SINGAPORE - China is making huge strides in increasing its
economic and military influence in Southeast Asia and around the world, but is not meeting its commitment to be a global leader due to a lack
of progress on political reform, human rights, and support for rogue regimes, according to Sen. John McCain.
Top Obama administration officials are going to great
lengths this weekend at the 10th annual IISS Shangri-La Security Dialogue to avoid criticizing
China as part of their effort to portray a warming of U.S.-China relations.
Even as Defense Secretary Robert Gates
a slew of new U.S. military commitments to the region, he emphasized what
he sees as the positive trajectory of U.S.-China relations and avoided any
issues of contention
But McCain, the ranking Republican on the Senate Armed
Services Committee and the only U.S. senator to attend the conference, has no problem
pointing out where he sees China failing in its commitment to rise peacefully
and in harmony with its neighbors. In a Saturday interview with The Cable, he said that China was
falling short on its treatment of its own citizens and its global
responsibilities. This is part of the reason the U.S. must bolster its commitment
to Asian diplomacy and security, he said.
"Chinese economic penetration has been remarkable, not just
in the region but in the world. A lot of their behavior is in keeping with the
emergence of a world economic superpower. At the same time, they have not made
the progress that we expected of them in a variety of ways: social, political,
the basic freedom of their people, and their continued support of North
Korea," McCain said.
"We give the Chinese
great credit for thinking tens or hundreds of years ahead, but I cannot think
of a rationale for propping up North Korea when they continue to spark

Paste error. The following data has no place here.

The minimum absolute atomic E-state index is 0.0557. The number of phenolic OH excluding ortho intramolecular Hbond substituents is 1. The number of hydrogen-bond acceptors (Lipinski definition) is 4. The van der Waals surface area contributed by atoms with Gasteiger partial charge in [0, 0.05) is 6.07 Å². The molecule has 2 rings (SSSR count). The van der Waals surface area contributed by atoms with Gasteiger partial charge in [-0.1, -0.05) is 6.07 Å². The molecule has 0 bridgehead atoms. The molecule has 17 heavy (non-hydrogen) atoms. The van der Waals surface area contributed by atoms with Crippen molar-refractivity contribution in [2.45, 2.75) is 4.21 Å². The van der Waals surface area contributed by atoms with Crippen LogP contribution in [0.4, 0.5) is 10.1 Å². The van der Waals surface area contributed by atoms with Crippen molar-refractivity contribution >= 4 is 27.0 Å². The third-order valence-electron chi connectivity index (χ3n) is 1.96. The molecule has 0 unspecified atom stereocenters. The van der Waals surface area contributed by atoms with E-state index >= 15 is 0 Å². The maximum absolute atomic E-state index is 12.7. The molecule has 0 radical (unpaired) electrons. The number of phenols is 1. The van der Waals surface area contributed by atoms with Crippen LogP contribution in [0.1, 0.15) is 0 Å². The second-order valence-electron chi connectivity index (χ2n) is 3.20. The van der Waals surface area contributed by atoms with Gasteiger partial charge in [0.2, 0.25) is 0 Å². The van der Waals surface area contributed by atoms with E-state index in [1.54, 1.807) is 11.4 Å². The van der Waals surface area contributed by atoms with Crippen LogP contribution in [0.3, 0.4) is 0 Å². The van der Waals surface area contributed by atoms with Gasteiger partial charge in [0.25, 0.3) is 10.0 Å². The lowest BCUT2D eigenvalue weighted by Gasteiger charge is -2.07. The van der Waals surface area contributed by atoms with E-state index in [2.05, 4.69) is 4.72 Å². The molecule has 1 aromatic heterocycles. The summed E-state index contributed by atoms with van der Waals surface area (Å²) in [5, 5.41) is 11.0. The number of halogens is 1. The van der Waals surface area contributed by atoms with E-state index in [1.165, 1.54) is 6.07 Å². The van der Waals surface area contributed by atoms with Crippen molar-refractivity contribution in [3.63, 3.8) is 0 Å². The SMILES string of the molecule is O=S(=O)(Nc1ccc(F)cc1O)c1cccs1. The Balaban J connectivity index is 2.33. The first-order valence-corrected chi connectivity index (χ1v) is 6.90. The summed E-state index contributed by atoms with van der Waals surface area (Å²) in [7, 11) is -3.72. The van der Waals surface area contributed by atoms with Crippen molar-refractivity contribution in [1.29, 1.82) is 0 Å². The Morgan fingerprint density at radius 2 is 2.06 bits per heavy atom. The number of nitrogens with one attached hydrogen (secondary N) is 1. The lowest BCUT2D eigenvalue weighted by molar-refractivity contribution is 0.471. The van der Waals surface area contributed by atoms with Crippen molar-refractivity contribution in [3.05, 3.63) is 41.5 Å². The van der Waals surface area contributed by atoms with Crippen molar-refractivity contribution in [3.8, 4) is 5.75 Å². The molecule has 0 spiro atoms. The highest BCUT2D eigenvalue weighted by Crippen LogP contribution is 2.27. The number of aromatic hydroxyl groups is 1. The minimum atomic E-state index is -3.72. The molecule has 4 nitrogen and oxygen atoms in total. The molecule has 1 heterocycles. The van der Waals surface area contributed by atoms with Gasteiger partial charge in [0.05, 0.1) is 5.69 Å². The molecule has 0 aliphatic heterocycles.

confrontation and export weapons of mass destruction to places like Syria and
allegedly to Burma."
McCain said he largely supported the Obama administration's
China policy, although he regretted the administration's lack of focus on human
rights. The new military commitment to Southeast Asia that
Gates announced today shows that the administration is clear eyed about the
risk of a more assertive China, even if they won't say it out loud, he said.
"Of course it's about China, but it's also about the
importance of the region," McCain said about the Gates announcement. "The
administration realized that we have challenges and potential serious issues in
the region and the best way to prevent those is to have alliances, robust
presence in the region, and the cooperation the secretary emphasized."
On China's military strategy, McCain said, "I think they are
complying with Deng Xiaoping's last
priority (a military
build up), and they are building a military that is in their view that
comports with their economic power."
The U.S. needs to explore every avenue for possible
cooperation while at the same time understand the realities and prepare for any
contingency. As for the human rights issue in China, "At some points, we have
to stand up," he said.
McCain pressed Chinese Vice Minister for Foreign Affairs Dai Binggou on the issue of personal
freedom in China during Dai's recent trip to Washington.
"I asked Dai Bingguo, ‘When are you going to allow people to
Tweet,'" McCain said. "He gave no answer."
Keep your web browser pointed to The Cable for McCain's detailed account of his recent trip to Burma
and his meeting with Nobel Peace Prize winner Aung San Suu Kyi.